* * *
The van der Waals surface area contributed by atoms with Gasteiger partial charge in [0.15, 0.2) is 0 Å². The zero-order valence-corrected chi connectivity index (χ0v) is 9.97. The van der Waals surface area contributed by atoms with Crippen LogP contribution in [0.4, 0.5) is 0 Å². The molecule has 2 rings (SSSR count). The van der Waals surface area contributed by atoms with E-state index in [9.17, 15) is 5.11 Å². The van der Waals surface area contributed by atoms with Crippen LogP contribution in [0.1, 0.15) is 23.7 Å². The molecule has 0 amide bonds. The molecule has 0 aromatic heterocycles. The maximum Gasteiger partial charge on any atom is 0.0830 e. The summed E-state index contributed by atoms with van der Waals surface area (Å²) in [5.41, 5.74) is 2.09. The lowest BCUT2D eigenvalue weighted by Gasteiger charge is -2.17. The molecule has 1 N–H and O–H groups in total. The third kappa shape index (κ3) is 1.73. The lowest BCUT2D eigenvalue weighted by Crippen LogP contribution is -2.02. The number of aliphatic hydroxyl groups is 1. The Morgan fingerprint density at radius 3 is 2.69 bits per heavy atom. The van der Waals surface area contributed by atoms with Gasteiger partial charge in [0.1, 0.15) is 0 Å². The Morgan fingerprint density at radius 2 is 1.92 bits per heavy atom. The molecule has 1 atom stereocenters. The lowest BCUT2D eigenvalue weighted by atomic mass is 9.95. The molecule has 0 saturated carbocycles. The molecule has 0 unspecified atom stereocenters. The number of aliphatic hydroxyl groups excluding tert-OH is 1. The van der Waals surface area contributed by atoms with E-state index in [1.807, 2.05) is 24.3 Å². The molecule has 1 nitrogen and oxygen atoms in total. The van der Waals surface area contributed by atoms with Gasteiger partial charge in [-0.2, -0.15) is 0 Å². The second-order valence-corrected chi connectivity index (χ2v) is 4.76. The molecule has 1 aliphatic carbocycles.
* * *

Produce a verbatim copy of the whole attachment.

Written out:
The van der Waals surface area contributed by atoms with Gasteiger partial charge in [0.15, 0.2) is 0 Å². The zero-order valence-corrected chi connectivity index (χ0v) is 9.97. The van der Waals surface area contributed by atoms with Crippen LogP contribution in [0.4, 0.5) is 0 Å². The molecule has 2 rings (SSSR count). The van der Waals surface area contributed by atoms with E-state index in [9.17, 15) is 5.11 Å². The van der Waals surface area contributed by atoms with Crippen LogP contribution in [0.1, 0.15) is 23.7 Å². The molecule has 0 amide bonds. The molecule has 0 aromatic heterocycles. The maximum Gasteiger partial charge on any atom is 0.0830 e. The summed E-state index contributed by atoms with van der Waals surface area (Å²) in [5.41, 5.74) is 2.09. The lowest BCUT2D eigenvalue weighted by Gasteiger charge is -2.17. The molecule has 1 N–H and O–H groups in total. The third kappa shape index (κ3) is 1.73. The lowest BCUT2D eigenvalue weighted by Crippen LogP contribution is -2.02. The number of aliphatic hydroxyl groups is 1. The Morgan fingerprint density at radius 3 is 2.69 bits per heavy atom. The van der Waals surface area contributed by atoms with Gasteiger partial charge in [0.1, 0.15) is 0 Å². The Morgan fingerprint density at radius 2 is 1.92 bits per heavy atom. The molecule has 1 atom stereocenters. The lowest BCUT2D eigenvalue weighted by atomic mass is 9.95. The molecule has 0 saturated carbocycles. The molecule has 0 unspecified atom stereocenters. The number of aliphatic hydroxyl groups excluding tert-OH is 1. The van der Waals surface area contributed by atoms with E-state index in [1.807, 2.05) is 24.3 Å². The molecule has 1 nitrogen and oxygen atoms in total. The van der Waals surface area contributed by atoms with Gasteiger partial charge in [-0.2, -0.15) is 0 Å². The second-order valence-corrected chi connectivity index (χ2v) is 4.76. The molecule has 1 aliphatic carbocycles.